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24th Apr 2023

Experts warn STI ‘can be spread by kissing’ and ‘guidance should be changed’

Charlie Herbert

Kissing could spread STI gonnorhoea

‘We think it is possible to catch gonorrhoea via kissing’

A new study has suggested that gonorrhoea could be spread through kissing, leading to calls for guidelines over the sexually transmitted infection (STI) to be updated.

For decades, it has been believed that gonorrhoea couldn’t be spread through snogging but this new study appears to suggest otherwise.

A team of researchers in Australia reviewed six studies that looked at whether tongue kissing was a risk factor in spreading gonorrhoea and chlamydia.

They concluded that kissing did increase the risk of becoming infected with gonorrhoea but not with chlamydia.

Professor Eric Chow, of the Melbourne Sexual Health Centre, told MailOnline: “We think it is possible to catch gonorrhoea via kissing.

“I think the guidelines should be updated.”

Saliva needs to be exchanged between individuals for the increased risk to exist according to Chow, so the kiss needs to be a bit more than a little peck.

In their review, the scientist and his colleagues wrote in the journal Sexually Transmitted Infections: “A number of pieces of evidence suggest transmission from the oropharynx [back of the throat] may be more common than previously thought.

“[The bacteria] can be cultured from saliva, suggesting that the exchange of saliva between individuals may potentially transmit gonorrhoea.”

Exchanging saliva could increase the risk of contracting gonorrhoea (iStock)

The British Association for Sexual Health and HIV (BASHH) said gonorrhoea is primarily passed through unprotected oral, vaginal, or anal sex.

It added that the STD being passed through kissing is “very uncommon,” although there may be cases where it has happened.

BASHH said in a statement: “New research into the transmission of STIs is important for our understanding of how they spread and, in this instance, how the transmission risk of gonorrhoea may be reduced.

“Gonorrhoea is primarily passed through unprotected oral, vaginal, or anal sex. Whilst there may be cases where it has passed from mouth to mouth through kissing, this is probably very uncommon.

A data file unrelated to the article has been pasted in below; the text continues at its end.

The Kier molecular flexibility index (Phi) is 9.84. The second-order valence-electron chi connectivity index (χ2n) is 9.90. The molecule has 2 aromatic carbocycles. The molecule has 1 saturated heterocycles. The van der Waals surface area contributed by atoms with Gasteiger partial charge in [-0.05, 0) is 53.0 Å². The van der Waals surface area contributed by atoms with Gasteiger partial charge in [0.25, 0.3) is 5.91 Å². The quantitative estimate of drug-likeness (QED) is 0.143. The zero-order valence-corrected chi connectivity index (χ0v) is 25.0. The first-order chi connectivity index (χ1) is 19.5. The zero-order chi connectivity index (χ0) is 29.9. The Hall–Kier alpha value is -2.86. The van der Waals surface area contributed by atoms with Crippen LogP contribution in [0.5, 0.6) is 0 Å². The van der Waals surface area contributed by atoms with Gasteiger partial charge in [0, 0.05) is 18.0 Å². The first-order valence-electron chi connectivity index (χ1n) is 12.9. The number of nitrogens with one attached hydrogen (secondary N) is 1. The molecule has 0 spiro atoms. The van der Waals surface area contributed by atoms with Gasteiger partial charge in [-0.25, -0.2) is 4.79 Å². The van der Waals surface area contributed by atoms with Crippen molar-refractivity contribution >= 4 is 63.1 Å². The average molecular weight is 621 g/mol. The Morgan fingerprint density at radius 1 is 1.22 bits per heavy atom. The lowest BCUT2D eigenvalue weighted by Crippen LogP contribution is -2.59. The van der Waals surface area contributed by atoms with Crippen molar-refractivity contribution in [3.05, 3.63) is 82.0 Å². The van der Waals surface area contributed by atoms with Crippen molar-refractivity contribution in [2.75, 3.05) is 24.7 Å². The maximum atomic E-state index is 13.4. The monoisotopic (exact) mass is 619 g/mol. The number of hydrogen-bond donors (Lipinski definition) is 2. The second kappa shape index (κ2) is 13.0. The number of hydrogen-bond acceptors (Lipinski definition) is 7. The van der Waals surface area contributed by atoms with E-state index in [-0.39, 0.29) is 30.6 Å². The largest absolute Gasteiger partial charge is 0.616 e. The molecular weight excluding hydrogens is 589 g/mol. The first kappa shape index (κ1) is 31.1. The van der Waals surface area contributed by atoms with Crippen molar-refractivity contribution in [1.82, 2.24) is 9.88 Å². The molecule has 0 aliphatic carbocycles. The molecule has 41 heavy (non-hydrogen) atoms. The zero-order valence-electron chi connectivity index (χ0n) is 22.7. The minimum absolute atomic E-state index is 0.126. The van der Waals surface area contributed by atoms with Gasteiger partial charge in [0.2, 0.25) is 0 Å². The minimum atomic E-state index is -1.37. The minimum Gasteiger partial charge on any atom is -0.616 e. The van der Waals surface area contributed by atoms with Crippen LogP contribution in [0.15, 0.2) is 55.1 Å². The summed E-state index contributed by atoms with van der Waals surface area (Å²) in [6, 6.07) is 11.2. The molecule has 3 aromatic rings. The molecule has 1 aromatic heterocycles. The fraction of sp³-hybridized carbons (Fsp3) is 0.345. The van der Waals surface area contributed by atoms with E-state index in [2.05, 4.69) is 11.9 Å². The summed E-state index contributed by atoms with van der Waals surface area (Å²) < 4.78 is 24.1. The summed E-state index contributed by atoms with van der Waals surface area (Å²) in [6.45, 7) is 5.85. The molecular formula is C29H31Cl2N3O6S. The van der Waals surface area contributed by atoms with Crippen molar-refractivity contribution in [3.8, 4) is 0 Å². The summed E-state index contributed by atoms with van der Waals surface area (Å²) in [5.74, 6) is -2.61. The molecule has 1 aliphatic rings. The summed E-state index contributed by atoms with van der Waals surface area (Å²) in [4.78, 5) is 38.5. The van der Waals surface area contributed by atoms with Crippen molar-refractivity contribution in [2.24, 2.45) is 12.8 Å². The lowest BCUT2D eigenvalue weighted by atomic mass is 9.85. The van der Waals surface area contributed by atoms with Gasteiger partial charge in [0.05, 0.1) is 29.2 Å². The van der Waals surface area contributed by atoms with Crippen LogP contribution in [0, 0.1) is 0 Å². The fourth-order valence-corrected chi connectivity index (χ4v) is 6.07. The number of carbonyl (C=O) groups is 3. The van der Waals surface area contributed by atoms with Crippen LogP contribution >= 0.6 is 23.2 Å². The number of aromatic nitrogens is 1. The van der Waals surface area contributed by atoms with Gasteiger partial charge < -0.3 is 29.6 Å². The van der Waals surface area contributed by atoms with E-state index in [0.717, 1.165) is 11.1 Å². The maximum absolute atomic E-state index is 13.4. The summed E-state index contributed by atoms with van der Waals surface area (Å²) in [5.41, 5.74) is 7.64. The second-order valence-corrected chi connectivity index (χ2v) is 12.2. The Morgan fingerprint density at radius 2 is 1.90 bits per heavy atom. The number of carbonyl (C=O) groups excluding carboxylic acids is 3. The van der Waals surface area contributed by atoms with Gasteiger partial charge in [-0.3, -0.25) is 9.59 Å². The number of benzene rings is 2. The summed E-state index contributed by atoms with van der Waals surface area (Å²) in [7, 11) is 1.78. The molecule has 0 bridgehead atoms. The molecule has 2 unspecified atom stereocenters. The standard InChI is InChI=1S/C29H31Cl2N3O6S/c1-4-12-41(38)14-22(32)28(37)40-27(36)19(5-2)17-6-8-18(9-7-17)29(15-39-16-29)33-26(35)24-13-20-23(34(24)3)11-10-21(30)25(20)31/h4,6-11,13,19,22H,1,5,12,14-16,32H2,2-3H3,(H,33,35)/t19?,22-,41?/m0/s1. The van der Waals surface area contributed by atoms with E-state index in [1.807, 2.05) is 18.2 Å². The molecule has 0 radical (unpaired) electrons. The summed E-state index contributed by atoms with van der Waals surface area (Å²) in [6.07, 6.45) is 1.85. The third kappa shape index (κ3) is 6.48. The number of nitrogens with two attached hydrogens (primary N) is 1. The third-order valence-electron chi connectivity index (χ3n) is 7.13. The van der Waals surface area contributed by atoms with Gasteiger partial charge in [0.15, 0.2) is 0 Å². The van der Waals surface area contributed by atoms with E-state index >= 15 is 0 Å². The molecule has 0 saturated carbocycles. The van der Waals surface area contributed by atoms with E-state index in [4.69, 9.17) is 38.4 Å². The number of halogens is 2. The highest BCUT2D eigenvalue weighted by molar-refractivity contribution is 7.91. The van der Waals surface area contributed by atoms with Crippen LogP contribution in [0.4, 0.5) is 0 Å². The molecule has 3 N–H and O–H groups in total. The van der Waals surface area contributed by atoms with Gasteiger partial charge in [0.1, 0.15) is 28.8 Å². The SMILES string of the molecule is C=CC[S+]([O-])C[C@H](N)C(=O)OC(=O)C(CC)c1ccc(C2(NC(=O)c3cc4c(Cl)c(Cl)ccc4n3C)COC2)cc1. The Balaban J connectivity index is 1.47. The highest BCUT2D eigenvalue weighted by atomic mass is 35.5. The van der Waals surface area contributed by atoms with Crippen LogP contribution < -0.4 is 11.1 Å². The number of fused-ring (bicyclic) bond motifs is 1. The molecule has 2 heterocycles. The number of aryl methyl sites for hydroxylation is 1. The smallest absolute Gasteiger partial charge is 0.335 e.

“This research highlights the importance for individuals to get tested regularly, especially after condomless sex with a new or casual partner. It remains essential for everyone to have access to high quality sexual health services to help keep you and your sexual partners safe.”

According to the NHS, gonorrhoea is the second most common bacterial STI in the UK, after chlamydia, with more than 70,000 people diagnosed with the infection in 2019.

Most cases of the infection affect gay, bisexual and other men who have sex with men.

It can be prevented by using contraception such as condoms during sex. The NHS also advises either to not share sex toys, or to wash them and cover them with a new condom before anyone else uses them, to avoid the risk of spreading gonorrhoea.

The infection is treated with a single antibiotic injection and with effective treatment, symptoms should improve within a few days.

One or two weeks after treatment, patients are advised to attend a follow-up appointment to check if they are clear of infection.

The NHS adds: “You should avoid having sex until you have been told you no longer have the infection.

“Previous successful treatment for gonorrhoea does not make you immune to catching it again.”

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